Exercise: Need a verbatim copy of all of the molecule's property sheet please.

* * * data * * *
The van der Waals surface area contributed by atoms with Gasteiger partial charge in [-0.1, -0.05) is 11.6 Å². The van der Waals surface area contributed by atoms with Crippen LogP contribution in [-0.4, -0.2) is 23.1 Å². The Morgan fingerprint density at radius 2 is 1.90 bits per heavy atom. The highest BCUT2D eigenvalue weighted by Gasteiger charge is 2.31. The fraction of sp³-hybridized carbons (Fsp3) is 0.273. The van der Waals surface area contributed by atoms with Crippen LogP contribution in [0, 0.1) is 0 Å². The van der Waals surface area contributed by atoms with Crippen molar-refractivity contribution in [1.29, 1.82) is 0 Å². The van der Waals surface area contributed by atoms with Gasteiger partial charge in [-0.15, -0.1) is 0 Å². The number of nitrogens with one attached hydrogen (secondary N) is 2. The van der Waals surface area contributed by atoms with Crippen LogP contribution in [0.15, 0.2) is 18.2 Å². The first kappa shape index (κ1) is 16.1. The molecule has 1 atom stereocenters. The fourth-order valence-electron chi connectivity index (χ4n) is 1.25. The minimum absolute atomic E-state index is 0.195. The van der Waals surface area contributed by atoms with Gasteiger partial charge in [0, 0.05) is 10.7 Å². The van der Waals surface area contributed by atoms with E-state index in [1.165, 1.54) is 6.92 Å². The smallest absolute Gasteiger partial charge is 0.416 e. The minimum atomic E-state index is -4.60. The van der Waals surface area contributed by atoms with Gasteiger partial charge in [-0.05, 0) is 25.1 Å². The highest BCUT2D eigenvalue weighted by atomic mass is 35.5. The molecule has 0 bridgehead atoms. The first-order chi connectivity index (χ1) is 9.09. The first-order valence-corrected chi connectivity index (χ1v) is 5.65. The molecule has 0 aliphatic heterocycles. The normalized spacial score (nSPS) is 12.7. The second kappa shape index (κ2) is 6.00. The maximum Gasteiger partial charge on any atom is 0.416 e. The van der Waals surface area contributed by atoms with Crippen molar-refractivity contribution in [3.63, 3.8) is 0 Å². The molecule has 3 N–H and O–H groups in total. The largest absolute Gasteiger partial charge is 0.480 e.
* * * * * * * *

The van der Waals surface area contributed by atoms with Gasteiger partial charge in [-0.1, -0.05) is 11.6 Å². The van der Waals surface area contributed by atoms with Crippen LogP contribution in [-0.4, -0.2) is 23.1 Å². The Morgan fingerprint density at radius 2 is 1.90 bits per heavy atom. The highest BCUT2D eigenvalue weighted by Gasteiger charge is 2.31. The fraction of sp³-hybridized carbons (Fsp3) is 0.273. The van der Waals surface area contributed by atoms with Crippen LogP contribution in [0, 0.1) is 0 Å². The van der Waals surface area contributed by atoms with Crippen molar-refractivity contribution in [1.29, 1.82) is 0 Å². The van der Waals surface area contributed by atoms with Gasteiger partial charge in [-0.15, -0.1) is 0 Å². The number of nitrogens with one attached hydrogen (secondary N) is 2. The van der Waals surface area contributed by atoms with Crippen LogP contribution in [0.15, 0.2) is 18.2 Å². The first kappa shape index (κ1) is 16.1. The molecule has 1 atom stereocenters. The fourth-order valence-electron chi connectivity index (χ4n) is 1.25. The minimum absolute atomic E-state index is 0.195. The van der Waals surface area contributed by atoms with Gasteiger partial charge in [0, 0.05) is 10.7 Å². The van der Waals surface area contributed by atoms with E-state index in [1.165, 1.54) is 6.92 Å². The smallest absolute Gasteiger partial charge is 0.416 e. The minimum atomic E-state index is -4.60. The van der Waals surface area contributed by atoms with Gasteiger partial charge in [-0.05, 0) is 25.1 Å². The highest BCUT2D eigenvalue weighted by atomic mass is 35.5. The molecule has 0 bridgehead atoms. The first-order chi connectivity index (χ1) is 9.09. The first-order valence-corrected chi connectivity index (χ1v) is 5.65. The molecule has 0 aliphatic heterocycles. The normalized spacial score (nSPS) is 12.7. The second kappa shape index (κ2) is 6.00. The maximum Gasteiger partial charge on any atom is 0.416 e. The van der Waals surface area contributed by atoms with Crippen molar-refractivity contribution in [3.63, 3.8) is 0 Å². The molecule has 3 N–H and O–H groups in total. The largest absolute Gasteiger partial charge is 0.480 e.